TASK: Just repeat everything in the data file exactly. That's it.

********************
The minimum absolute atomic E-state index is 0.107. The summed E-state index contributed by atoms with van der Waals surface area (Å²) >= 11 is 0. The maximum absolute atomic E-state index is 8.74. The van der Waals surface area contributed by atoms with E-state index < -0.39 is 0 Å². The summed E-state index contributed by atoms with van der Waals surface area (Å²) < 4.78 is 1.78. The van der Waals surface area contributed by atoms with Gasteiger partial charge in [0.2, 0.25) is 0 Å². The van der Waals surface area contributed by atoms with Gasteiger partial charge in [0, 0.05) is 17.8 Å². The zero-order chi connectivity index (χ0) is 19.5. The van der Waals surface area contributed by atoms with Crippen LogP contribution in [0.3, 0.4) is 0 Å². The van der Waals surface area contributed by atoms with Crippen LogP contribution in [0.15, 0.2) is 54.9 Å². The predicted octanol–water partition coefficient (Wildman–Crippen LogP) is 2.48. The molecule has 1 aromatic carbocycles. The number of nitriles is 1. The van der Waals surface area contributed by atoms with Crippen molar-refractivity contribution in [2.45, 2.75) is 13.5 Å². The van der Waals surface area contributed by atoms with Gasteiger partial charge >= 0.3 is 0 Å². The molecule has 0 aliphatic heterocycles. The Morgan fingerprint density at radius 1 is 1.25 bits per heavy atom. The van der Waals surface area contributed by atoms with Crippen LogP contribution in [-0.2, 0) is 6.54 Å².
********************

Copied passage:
The minimum absolute atomic E-state index is 0.107. The summed E-state index contributed by atoms with van der Waals surface area (Å²) >= 11 is 0. The maximum absolute atomic E-state index is 8.74. The van der Waals surface area contributed by atoms with E-state index < -0.39 is 0 Å². The summed E-state index contributed by atoms with van der Waals surface area (Å²) < 4.78 is 1.78. The van der Waals surface area contributed by atoms with Gasteiger partial charge in [0.2, 0.25) is 0 Å². The van der Waals surface area contributed by atoms with Gasteiger partial charge in [0, 0.05) is 17.8 Å². The zero-order chi connectivity index (χ0) is 19.5. The van der Waals surface area contributed by atoms with Crippen LogP contribution in [0.3, 0.4) is 0 Å². The van der Waals surface area contributed by atoms with Crippen LogP contribution in [0.15, 0.2) is 54.9 Å². The predicted octanol–water partition coefficient (Wildman–Crippen LogP) is 2.48. The molecule has 1 aromatic carbocycles. The number of nitriles is 1. The van der Waals surface area contributed by atoms with Crippen molar-refractivity contribution in [2.45, 2.75) is 13.5 Å². The van der Waals surface area contributed by atoms with Gasteiger partial charge >= 0.3 is 0 Å². The molecule has 0 aliphatic heterocycles. The Morgan fingerprint density at radius 1 is 1.25 bits per heavy atom. The van der Waals surface area contributed by atoms with Crippen LogP contribution in [-0.2, 0) is 6.54 Å².